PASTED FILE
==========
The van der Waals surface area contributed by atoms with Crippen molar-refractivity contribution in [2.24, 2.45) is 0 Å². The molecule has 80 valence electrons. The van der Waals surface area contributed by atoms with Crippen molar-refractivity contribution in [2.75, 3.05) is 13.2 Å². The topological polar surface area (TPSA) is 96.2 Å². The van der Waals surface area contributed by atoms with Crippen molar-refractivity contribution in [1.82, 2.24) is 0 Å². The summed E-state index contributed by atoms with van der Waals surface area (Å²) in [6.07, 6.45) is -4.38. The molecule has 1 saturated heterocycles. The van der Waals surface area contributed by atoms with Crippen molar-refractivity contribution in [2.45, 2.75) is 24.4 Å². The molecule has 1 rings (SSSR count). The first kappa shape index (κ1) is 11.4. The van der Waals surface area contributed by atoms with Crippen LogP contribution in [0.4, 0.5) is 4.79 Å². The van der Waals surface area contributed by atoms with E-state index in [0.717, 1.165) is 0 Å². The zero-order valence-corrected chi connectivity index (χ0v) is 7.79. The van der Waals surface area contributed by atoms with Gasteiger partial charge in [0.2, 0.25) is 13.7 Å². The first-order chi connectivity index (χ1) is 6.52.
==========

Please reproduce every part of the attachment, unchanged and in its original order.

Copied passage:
The van der Waals surface area contributed by atoms with Crippen molar-refractivity contribution in [2.24, 2.45) is 0 Å². The molecule has 80 valence electrons. The van der Waals surface area contributed by atoms with Crippen molar-refractivity contribution in [2.75, 3.05) is 13.2 Å². The topological polar surface area (TPSA) is 96.2 Å². The van der Waals surface area contributed by atoms with Crippen molar-refractivity contribution in [1.82, 2.24) is 0 Å². The summed E-state index contributed by atoms with van der Waals surface area (Å²) in [6.07, 6.45) is -4.38. The molecule has 1 saturated heterocycles. The van der Waals surface area contributed by atoms with Crippen molar-refractivity contribution in [2.45, 2.75) is 24.4 Å². The molecule has 1 rings (SSSR count). The first kappa shape index (κ1) is 11.4. The van der Waals surface area contributed by atoms with Crippen LogP contribution in [0.4, 0.5) is 4.79 Å². The van der Waals surface area contributed by atoms with E-state index in [0.717, 1.165) is 0 Å². The zero-order valence-corrected chi connectivity index (χ0v) is 7.79. The van der Waals surface area contributed by atoms with Gasteiger partial charge in [0.2, 0.25) is 13.7 Å². The first-order chi connectivity index (χ1) is 6.52.